One of the most valuable pieces of unused, government-owned real estate in southern California is the Pacific Electric Right-of-Way -- a now trackless Red Car trolley corridor running from Watts Towers in south Los Angeles (near the Metro Blue and Green light rail alignments) to the Orange County seat in Santa Ana, 24 miles southeast.
Numerous studies of this corridor have recommended at-grade or elevated light rail (LRT), roadway or busways (BRT) to enhance commuting options and transit in this densely populated area. Elevated maglev has even been considered. But, since the RoW runs diagonally to surface streets through working-class neighborhoods, no at-grade LRT or BRT technology can utilize it for its direct routing between two of California's largest counties, and downtown LA. On/off ramps to an elevated highway would be impossible, and traffic noise would be unacceptable. Elevated LRT or buses are simply cost-prohibitive.
Personal Rapid Transit (http://bit.ly/mWGsSk) is perfect for this application. It is far LESS expensive than light rail, providing for no-wait, non-stop, direct connections using driverless, computerized electric vehicles. PRT has successfully transported millions of Morgantown, WV citizens and university students withOUT incident since the 1970s (http://bit.ly/mtownpps).
PRT works here (http://bit.ly/iTYnw2) as a low-impact elevated technology that still allows the RoW to be shared for other use like parks, bicycling, parking or revenue-generating real estate. Using the corridor as a backbone, unlike LRT, PRT can be networked (http://bit.ly/perowanimation) off it and into neighborhoods, along arterials, alleys, rivers and flood control channels. Any number of offline, elevated stations are possible which will NOT degrade transit time as do added stops for linear rail or buses. PRT is highly scalable and can readily match passenger capacities with its competition.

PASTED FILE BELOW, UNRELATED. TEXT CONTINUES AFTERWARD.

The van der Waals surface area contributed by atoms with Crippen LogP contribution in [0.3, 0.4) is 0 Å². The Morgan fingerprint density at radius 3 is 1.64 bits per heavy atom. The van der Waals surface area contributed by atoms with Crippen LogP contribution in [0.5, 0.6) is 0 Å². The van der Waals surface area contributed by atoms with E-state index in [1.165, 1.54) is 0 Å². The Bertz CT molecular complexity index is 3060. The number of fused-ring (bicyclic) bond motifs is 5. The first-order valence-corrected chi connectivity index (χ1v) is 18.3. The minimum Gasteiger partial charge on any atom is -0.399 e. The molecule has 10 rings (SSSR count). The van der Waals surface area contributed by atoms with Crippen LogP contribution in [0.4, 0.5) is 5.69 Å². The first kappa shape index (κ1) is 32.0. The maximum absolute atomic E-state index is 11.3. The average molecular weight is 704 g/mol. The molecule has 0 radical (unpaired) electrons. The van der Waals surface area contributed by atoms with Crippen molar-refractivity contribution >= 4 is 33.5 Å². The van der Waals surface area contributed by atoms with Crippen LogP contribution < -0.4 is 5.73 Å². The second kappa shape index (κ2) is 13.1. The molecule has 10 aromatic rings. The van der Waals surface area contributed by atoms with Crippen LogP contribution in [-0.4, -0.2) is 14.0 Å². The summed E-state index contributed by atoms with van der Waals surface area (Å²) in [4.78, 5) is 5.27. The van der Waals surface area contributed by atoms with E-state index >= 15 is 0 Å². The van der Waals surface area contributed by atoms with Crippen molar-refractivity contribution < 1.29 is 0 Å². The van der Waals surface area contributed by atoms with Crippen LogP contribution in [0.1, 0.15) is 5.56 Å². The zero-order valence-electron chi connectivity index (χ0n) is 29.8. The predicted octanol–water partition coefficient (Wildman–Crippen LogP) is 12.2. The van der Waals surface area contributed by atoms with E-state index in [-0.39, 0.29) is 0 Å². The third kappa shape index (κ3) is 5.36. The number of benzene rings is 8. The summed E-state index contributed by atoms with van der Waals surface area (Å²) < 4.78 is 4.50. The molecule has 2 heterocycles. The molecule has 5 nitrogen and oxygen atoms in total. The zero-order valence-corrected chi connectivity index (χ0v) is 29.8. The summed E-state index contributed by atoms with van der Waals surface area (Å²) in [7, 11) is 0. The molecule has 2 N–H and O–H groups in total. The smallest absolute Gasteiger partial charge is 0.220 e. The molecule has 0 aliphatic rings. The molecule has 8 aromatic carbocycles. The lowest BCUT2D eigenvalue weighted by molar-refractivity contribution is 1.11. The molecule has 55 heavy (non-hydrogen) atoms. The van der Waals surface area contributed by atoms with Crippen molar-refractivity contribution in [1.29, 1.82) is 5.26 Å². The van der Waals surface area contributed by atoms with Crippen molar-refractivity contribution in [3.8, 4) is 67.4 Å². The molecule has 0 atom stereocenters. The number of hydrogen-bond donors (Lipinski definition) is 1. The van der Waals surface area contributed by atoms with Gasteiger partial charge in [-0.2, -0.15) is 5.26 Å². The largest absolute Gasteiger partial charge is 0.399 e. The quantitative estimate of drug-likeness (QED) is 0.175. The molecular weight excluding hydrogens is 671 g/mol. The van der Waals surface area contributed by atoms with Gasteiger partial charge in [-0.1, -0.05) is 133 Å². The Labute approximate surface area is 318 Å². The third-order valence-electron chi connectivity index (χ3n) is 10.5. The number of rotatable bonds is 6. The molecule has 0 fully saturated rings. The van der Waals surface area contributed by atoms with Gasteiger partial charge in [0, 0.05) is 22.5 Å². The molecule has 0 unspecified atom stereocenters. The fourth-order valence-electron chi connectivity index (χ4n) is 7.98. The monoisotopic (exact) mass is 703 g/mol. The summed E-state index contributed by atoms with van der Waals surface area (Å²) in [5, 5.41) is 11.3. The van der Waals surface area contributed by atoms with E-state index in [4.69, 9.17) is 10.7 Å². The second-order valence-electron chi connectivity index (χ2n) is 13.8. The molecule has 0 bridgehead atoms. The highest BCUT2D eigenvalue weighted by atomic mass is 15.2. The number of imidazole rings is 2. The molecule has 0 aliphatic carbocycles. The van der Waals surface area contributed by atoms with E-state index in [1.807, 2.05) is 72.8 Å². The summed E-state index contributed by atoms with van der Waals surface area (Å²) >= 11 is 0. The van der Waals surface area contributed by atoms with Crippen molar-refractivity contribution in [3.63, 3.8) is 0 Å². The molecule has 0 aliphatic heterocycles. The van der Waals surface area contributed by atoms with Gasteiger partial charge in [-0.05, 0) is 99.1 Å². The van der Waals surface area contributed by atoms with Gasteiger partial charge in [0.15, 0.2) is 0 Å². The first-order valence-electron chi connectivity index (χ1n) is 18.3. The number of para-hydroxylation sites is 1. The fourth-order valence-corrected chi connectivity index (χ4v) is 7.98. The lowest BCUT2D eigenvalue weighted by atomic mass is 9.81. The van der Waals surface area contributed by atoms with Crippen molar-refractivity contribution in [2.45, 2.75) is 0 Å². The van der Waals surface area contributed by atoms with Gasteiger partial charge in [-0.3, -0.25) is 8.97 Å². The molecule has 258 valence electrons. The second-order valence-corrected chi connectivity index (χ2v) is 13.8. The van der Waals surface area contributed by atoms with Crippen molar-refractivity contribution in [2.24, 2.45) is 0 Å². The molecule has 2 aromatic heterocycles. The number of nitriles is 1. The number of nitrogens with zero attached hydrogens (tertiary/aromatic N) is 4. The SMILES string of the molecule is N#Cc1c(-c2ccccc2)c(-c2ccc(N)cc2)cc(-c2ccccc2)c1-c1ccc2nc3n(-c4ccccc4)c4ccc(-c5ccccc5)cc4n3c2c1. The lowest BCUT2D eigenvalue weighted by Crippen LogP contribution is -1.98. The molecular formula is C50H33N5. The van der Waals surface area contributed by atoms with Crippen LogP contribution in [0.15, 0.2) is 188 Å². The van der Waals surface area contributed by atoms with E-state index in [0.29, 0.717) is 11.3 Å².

Unlike conventional transit, PRT works well in public/private partnerships. E.g., a big-box retailer could allow guideway over its property and fund an offline station to attract patrons. If schools were built in the corridor, they could have rooftop stations and move students and staff. Vehicles are easily branded, leased or sold as investments. Hotels and hospitals are excellent candidates for privately funded stations.
PRT overcomes the limitations of conventional transit via automation, flexibility and minimal impact to the neighborhoods. Sophisticated computerization automatically allocates vehicle resources to empty stations so passengers do not wait for them.
PRT is sold by three global firms (Vectus, ULTra, 2getthere), all having successful implementations underway today. PRT vehicles could readily be assembled in the US and California. Guideway can be built in a factory.
PRT offers options that legacy technology can not. It will be affordable in an era of $4+/gallon gasoline, and attract local commuters and investment. Its guideway can support solar panels.
PRT costs only $20-35 million/mile. LRT easily doubles, triples or quadruples this cost.